Felix Hernandez is up to around 225 innings this year on a Mariners team that has been going nowhere since about five minutes after camp broke. As a result, the M’s are going to give him six days rest between starts for his next two starts. Which is a smart move. He’s the future, and the present is pretty meaningless for the Mariners.
Of course, this will likely put a bullet in his Cy Young hopes. It was already a tough road for King Felix, what with the fact that he’s not good enough to somehow force his teammates to score runs for him, but this makes it rougher. Not that it should. Even with CC Sabathia’s great outing last night and Hernandez’s not so great one his last time out, it would take a boatload of scoreless innings by the former and three or four straight implosions by the latter for the numbers which matter to begin to even out.
But, for a healthy number of writers with Cy Young votes, there’s the dramatic narrative to consider. That narrative today says “CC Sabathia pitched a gutsy eight shutout innings in a pennant race last night, and the next day we learn that the sabermetric darling needs extra rest.” If the win totals weren’t enough to persuade these guys to vote for Sabathia, the narrative almost certainly is.
Why is this man smiling? Man, I wouldn’t be smiling if I read what I just read.
This is the week when ESPN’s Keith Law releases his prospect and farm system rankings. He kicks off his content this week with a top-to-bottom ranking of all 30 farm systems. As a rule he limits his analysis to players who are currently in the minors and who have not yet exhausted their rookie of the year eligibility.
For the second straight year, Law ranks the Braves as the best system in baseball. Number two — making a big leap from last year’s number 13 ranking – is the New York Yankees. Dead last: the Arizona Diamondbacks, which Law says “Dave Stewart ritually disemboweled” over the past two years. That’s gotta hurt.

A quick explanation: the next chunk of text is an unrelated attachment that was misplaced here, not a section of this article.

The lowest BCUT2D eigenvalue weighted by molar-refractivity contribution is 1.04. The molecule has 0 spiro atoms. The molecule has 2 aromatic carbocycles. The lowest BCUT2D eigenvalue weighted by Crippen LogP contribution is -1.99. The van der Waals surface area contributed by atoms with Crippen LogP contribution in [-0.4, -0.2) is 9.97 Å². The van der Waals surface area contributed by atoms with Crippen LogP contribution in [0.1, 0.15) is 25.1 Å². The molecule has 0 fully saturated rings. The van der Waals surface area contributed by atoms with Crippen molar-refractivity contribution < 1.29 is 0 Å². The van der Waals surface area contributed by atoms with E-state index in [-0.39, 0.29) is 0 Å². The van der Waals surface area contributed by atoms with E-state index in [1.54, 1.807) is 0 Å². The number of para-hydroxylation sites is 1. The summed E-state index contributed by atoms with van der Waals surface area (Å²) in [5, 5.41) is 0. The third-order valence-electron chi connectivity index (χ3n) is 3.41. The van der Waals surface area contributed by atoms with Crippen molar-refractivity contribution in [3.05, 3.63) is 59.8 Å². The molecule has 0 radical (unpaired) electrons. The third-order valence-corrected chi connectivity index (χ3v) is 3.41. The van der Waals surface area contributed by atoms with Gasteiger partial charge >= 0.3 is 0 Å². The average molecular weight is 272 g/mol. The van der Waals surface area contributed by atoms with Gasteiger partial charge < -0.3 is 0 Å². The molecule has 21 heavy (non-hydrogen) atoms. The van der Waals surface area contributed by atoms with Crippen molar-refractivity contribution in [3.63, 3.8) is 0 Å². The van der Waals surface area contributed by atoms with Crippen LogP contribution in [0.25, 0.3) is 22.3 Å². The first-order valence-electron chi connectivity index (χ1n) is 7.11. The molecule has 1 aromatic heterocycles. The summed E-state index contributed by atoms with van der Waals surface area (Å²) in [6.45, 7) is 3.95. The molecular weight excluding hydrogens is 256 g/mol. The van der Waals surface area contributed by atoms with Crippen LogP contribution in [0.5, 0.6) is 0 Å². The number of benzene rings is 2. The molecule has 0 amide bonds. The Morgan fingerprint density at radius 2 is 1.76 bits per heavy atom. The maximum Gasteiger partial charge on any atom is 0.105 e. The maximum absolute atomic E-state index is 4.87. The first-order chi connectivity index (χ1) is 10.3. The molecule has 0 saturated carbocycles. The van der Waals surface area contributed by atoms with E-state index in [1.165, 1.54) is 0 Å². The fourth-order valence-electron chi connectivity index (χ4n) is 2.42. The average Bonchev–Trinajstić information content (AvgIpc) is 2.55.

If you want to know the reasons and the rankings of everyone in between you’ll have to get an ESPN Insider subscription. Sorry, I know everyone hates to pay for content on the Internet, but Keith and others who do this kind of work put a lot of damn work into it and this is what pays their bills. I typically don’t like to pay for content myself, but I do pay for an ESPN Insider subscription. It’s worth it for Law’s work alone.
The Toronto Blue Jays, like a lot of teams, will wear an alternate jersey next year. It’ll be for Sunday home games. They call it their “Canadiana,” uniforms. Which, hey, let’s hear it for national pride.
(question to Canada: my grandmother and my three of my four maternal great-grandparents were Canadian. Does that give me any rights to emigrate? You know, just in case? No reason for asking that today. Just curious!).
Anyway, these are the uniforms:
More like RED Jays, am I right?
OK, I am not going to leave this country. I’m going to stay here and fight for what’s right: a Major League Baseball-wide ban on all red alternate jerseys for anyone except the Cincinnati Reds, who make theirs work somehow. All of the rest of them look terrible.
Oh, Canada indeed.